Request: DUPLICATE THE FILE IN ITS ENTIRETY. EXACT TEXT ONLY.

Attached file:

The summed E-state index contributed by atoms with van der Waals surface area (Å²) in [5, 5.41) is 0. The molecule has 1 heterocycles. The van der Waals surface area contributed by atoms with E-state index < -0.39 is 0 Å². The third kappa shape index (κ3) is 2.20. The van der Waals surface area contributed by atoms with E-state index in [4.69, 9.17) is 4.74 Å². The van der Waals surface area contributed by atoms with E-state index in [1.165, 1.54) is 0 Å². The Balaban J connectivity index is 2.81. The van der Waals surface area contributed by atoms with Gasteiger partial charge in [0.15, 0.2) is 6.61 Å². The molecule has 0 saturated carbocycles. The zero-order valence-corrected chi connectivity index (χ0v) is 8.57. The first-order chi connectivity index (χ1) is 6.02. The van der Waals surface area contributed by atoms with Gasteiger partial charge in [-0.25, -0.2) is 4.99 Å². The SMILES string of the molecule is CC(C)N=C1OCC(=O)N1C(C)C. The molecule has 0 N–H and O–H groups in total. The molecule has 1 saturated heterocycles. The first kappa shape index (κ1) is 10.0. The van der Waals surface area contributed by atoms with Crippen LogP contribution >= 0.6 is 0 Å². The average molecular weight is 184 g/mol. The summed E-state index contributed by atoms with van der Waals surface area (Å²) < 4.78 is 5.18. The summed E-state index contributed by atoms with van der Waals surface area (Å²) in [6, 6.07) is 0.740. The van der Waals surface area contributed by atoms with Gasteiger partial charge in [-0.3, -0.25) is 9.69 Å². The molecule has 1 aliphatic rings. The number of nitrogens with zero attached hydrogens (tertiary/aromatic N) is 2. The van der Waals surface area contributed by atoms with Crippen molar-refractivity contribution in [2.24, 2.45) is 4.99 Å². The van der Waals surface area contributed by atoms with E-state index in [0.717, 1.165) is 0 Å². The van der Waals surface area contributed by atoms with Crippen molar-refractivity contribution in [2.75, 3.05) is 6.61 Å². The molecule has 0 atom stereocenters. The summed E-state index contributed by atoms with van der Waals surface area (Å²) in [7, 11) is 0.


The summed E-state index contributed by atoms with van der Waals surface area (Å²) in [5, 5.41) is 0. The molecule has 1 heterocycles. The van der Waals surface area contributed by atoms with E-state index < -0.39 is 0 Å². The third kappa shape index (κ3) is 2.20. The van der Waals surface area contributed by atoms with E-state index in [4.69, 9.17) is 4.74 Å². The van der Waals surface area contributed by atoms with E-state index in [1.165, 1.54) is 0 Å². The Balaban J connectivity index is 2.81. The van der Waals surface area contributed by atoms with Gasteiger partial charge in [0.15, 0.2) is 6.61 Å². The molecule has 0 saturated carbocycles. The zero-order valence-corrected chi connectivity index (χ0v) is 8.57. The first-order chi connectivity index (χ1) is 6.02. The van der Waals surface area contributed by atoms with Gasteiger partial charge in [-0.25, -0.2) is 4.99 Å². The SMILES string of the molecule is CC(C)N=C1OCC(=O)N1C(C)C. The molecule has 0 N–H and O–H groups in total. The molecule has 1 saturated heterocycles. The first kappa shape index (κ1) is 10.0. The van der Waals surface area contributed by atoms with Crippen LogP contribution >= 0.6 is 0 Å². The average molecular weight is 184 g/mol. The summed E-state index contributed by atoms with van der Waals surface area (Å²) < 4.78 is 5.18. The summed E-state index contributed by atoms with van der Waals surface area (Å²) in [6, 6.07) is 0.740. The van der Waals surface area contributed by atoms with Gasteiger partial charge in [-0.3, -0.25) is 9.69 Å². The molecule has 1 aliphatic rings. The number of nitrogens with zero attached hydrogens (tertiary/aromatic N) is 2. The van der Waals surface area contributed by atoms with Crippen molar-refractivity contribution in [2.24, 2.45) is 4.99 Å². The van der Waals surface area contributed by atoms with E-state index in [0.717, 1.165) is 0 Å². The van der Waals surface area contributed by atoms with Crippen molar-refractivity contribution in [2.75, 3.05) is 6.61 Å². The molecule has 0 atom stereocenters. The summed E-state index contributed by atoms with van der Waals surface area (Å²) in [7, 11) is 0.